As an older guy, keeping track of time is a challenge in itself, but now that we are all supposed to stay home and most of my work is on hold, all of the little weekly markers I usually rely on to …
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As an older guy, keeping track of time is a challenge in itself, but now that we are all supposed to stay home and most of my work is on hold, all of the little weekly markers I usually rely on to keep the days strait have disappeared. It’s amazing how much my internal clock was wired into playing music on certain days of the week. Now, the only thing I need to worry about getting to on time is writing this column. Thank goodness I have that or I wouldn’t have any idea what day of the week it is. It’s all sort of becoming a blur. One thing that made me feel better about that was my wife spending last Saturday thinking it was Tuesday. At least I’m not alone in my state of confusion.
Of course most of us have been following the news pretty closely to try and figure this whole thing out, but I’m not entirely sure that’s such a good idea any more. I mean, I write for a newspaper and keeping tabs on what’s happening in the world is kind of my responsibility so I’ve always assumed that knowledge is king. But I have a retired friend about my age who lives up in an isolated place in the mountains, miles from the closest town. He doesn’t get any television reception, doesn’t subscribe to a newspaper and only has an Internet connection through his phone, which he rarely checks. He’s totally oblivious about what’s going on down here. He keeps texting me asking if my band is playing this weekend and if the bars are open so he can come and hear us. Then I have to call him to give him updates and when I do, he’s completely surprised by what I’m telling him. But, he’s also totally calm about the whole thing, doesn’t give it a second thought and is perfectly happy just worrying about whether it’s the bears or the raccoons that got into his garbage last night. I don’t know, maybe he’s got the right idea.
Well, I can tell you, I’ve found something wonderful to take my mind off of what’s going on in the world. This stay at home order is kind of a blessing in disguise for me. So, since everything is canceled and I can’t tell you about any public events coming up, let me tell you what’s going on at the house on my end of the Avenue.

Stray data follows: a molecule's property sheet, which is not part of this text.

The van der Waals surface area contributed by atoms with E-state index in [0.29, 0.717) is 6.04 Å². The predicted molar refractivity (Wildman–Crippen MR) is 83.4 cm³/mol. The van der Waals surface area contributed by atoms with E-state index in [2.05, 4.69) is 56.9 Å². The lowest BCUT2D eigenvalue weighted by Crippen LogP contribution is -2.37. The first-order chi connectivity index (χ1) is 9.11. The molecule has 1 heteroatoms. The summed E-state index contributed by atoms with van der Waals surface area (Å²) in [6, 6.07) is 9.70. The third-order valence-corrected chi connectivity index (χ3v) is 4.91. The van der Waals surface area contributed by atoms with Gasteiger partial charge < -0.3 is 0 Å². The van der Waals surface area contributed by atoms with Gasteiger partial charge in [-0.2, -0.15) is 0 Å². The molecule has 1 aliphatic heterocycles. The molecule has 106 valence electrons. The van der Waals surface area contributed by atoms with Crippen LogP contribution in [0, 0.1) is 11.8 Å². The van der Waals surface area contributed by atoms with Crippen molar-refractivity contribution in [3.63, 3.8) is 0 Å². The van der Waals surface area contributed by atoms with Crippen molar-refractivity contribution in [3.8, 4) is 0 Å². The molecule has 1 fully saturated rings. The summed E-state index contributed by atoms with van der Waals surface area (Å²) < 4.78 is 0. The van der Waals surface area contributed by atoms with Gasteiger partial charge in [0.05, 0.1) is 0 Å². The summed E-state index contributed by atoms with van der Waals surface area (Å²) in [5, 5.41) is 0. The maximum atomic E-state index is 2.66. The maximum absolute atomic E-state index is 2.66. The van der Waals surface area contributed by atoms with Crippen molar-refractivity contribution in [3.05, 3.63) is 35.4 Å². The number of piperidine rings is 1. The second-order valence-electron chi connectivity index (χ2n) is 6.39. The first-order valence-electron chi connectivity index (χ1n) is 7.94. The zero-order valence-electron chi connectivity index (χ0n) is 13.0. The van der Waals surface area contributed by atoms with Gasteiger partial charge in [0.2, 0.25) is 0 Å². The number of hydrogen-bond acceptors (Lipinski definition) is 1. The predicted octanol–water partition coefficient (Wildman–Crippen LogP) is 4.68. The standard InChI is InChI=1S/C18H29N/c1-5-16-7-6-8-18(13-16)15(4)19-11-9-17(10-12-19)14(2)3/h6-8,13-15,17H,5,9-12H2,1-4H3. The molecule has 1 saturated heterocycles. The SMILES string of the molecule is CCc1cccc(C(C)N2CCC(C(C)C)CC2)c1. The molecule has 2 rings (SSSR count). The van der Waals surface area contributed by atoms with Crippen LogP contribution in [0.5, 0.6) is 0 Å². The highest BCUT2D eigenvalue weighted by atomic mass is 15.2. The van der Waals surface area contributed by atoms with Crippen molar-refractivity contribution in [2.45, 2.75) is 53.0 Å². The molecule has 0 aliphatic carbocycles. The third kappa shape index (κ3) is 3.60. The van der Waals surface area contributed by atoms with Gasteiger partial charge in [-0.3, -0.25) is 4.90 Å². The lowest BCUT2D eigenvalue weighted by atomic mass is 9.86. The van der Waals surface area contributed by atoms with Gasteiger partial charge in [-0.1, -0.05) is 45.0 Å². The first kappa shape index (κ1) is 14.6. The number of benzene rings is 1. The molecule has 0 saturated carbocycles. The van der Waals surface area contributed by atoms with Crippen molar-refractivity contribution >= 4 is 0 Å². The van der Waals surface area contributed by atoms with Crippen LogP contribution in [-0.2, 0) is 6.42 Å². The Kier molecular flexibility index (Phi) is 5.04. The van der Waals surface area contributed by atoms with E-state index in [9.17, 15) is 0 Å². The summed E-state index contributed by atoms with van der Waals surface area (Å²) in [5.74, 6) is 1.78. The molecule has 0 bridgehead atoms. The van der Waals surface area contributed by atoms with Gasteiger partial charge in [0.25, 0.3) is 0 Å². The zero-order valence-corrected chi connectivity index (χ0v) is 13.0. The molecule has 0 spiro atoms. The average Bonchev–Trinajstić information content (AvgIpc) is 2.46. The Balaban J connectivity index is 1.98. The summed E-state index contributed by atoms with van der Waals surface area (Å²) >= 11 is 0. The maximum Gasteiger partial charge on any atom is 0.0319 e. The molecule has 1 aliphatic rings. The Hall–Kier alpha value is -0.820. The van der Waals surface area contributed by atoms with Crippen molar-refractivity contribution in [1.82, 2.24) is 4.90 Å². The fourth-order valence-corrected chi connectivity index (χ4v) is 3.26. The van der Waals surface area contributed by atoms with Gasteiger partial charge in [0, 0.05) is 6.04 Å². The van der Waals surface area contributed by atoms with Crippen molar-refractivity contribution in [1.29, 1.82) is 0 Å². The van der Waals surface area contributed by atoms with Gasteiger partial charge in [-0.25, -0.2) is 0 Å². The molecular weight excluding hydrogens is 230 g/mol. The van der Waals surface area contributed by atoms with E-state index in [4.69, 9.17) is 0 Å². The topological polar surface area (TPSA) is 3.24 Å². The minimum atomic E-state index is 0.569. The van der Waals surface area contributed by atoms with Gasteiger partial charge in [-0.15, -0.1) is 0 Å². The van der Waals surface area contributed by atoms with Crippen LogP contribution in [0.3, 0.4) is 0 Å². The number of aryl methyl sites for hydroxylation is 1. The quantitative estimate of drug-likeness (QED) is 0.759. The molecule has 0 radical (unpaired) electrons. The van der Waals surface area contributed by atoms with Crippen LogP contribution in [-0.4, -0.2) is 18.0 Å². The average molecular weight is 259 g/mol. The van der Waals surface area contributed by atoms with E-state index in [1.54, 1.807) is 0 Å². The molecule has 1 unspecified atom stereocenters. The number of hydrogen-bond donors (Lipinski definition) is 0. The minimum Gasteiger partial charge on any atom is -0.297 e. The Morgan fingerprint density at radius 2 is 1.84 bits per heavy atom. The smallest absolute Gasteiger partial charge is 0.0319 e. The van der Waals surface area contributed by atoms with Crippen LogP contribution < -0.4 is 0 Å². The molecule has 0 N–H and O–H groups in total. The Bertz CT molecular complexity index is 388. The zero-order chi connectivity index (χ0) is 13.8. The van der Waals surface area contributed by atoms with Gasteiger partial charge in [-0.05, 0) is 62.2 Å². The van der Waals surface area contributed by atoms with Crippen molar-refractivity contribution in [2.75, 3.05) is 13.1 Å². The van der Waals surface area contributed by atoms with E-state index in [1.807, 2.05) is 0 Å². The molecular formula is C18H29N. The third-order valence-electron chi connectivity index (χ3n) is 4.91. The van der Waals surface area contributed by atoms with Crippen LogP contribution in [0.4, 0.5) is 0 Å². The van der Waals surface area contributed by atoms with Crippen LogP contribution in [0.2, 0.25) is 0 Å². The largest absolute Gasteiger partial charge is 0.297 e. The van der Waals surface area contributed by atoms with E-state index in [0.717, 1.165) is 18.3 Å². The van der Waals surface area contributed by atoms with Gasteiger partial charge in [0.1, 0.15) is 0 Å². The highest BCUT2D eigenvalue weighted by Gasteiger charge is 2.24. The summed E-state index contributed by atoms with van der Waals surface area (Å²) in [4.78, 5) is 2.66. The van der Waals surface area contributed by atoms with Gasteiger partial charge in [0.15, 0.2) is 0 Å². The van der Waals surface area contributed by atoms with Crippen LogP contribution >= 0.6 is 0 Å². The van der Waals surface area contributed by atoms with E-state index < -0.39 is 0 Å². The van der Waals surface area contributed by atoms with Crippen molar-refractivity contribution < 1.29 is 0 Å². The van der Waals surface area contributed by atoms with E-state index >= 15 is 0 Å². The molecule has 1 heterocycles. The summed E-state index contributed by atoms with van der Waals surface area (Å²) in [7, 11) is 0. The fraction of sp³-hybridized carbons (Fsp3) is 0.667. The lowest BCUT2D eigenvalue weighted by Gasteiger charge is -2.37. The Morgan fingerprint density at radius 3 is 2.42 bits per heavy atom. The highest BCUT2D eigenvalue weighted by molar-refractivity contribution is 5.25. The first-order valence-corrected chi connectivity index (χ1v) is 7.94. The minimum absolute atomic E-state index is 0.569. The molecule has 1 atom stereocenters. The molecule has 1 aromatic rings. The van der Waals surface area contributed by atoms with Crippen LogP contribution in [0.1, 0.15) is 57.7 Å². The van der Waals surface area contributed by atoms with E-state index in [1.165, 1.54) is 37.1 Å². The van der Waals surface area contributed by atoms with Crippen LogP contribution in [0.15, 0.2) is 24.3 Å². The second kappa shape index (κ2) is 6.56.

Let me start with I’m a crazy dog guy. By that I mean, I have had 14 dogs in my life and most of them have been Arctic dogs. Siberian Huskies and Alaskan Malamutes. If you haven’t experienced those, they are the very definition of crazy dogs. They are totally wild, squabble like wolves, don’t listen to anything you tell them and pull you down the street like a dog sled. They are notoriously difficult to train and have selective hearing. They only hear what they want to hear. They are beautiful, majestic and loads of fun when they aren’t destroying your valuables or knocking you down and eventually get over their puppy phase…when they are about 8 years old. Let’s just say that they are kind of an acquired taste. My wife, Lisa, is just as bad as me. She was born in Alaska and her family raised Huskies, Malamutes and Samoyeds.
Well, we lost our oldest Husky, Dakota, last December at the age of 15. So, in January we adopted a 10 month old Siberian Husky pup and named him Maxim. He had a few behavioral issues and was kind of out of control so he had been through 3 different households before we got him. Training a Husky is a totally different experience than having a Labrador and not for everyone. But, we worked with him and got him over his major problems. He’s a sweetheart but all he had were two AARP members in the house for playmates. So, we looked around and found a solution to that little problem. A 4 month old Husky puppy that we adopted and named Ivan. Now we have Mad Max and Ivan the Terrible. Yes, they live up to their names. They play really rough and wrestle constantly. They chase, bite and growl at each other and use the wood fence like the boards in a hockey game. They get into everything they can find and tear it up. Last week, they found a Halloween prop we had and were out in the yard playing tug of war with a human head. It looked like a werewolf movie. The next day, they got into my wife’s lingerie and were tearing around the yard with wigs, brassieres and panties. I swear the neighbors must think we are serial killers or something.
But you know what? At least now we have the time to work with them, try and train them and just enjoy having two kids in the house again. Sometimes the best events in Golden are the ones right in your own back yard. So stay safe, enjoy the little things when you can and know pretty soon, rush hour will return.
John Akal is a well-known jazz artist/drummer and leader of the 20-piece Ultraphonic Jazz Orchestra. He also is president of John Akal Imaging, professional commercial photography and multi-media production. He can be reached at firstname.lastname@example.org
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